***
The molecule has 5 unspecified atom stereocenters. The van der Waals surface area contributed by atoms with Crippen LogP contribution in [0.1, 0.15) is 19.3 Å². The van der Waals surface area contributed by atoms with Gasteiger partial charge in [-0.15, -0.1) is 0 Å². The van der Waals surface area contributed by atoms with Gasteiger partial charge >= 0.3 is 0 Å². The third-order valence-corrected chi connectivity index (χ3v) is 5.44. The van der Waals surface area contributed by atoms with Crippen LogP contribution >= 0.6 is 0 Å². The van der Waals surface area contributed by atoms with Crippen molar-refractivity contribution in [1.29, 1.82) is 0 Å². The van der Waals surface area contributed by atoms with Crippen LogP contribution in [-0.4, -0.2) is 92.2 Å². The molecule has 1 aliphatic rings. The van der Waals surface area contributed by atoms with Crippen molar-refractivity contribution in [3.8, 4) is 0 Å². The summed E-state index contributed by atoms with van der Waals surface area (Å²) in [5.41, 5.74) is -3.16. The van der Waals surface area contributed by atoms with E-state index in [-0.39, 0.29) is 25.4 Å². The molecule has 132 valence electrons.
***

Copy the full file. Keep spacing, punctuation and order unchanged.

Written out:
The molecule has 5 unspecified atom stereocenters. The van der Waals surface area contributed by atoms with Crippen LogP contribution in [0.1, 0.15) is 19.3 Å². The van der Waals surface area contributed by atoms with Gasteiger partial charge in [-0.15, -0.1) is 0 Å². The van der Waals surface area contributed by atoms with Gasteiger partial charge >= 0.3 is 0 Å². The third-order valence-corrected chi connectivity index (χ3v) is 5.44. The van der Waals surface area contributed by atoms with Crippen LogP contribution >= 0.6 is 0 Å². The van der Waals surface area contributed by atoms with Crippen molar-refractivity contribution in [1.29, 1.82) is 0 Å². The van der Waals surface area contributed by atoms with Crippen LogP contribution in [-0.4, -0.2) is 92.2 Å². The molecule has 1 aliphatic rings. The van der Waals surface area contributed by atoms with Crippen molar-refractivity contribution in [3.8, 4) is 0 Å². The summed E-state index contributed by atoms with van der Waals surface area (Å²) in [5.41, 5.74) is -3.16. The van der Waals surface area contributed by atoms with E-state index in [-0.39, 0.29) is 25.4 Å². The molecule has 132 valence electrons.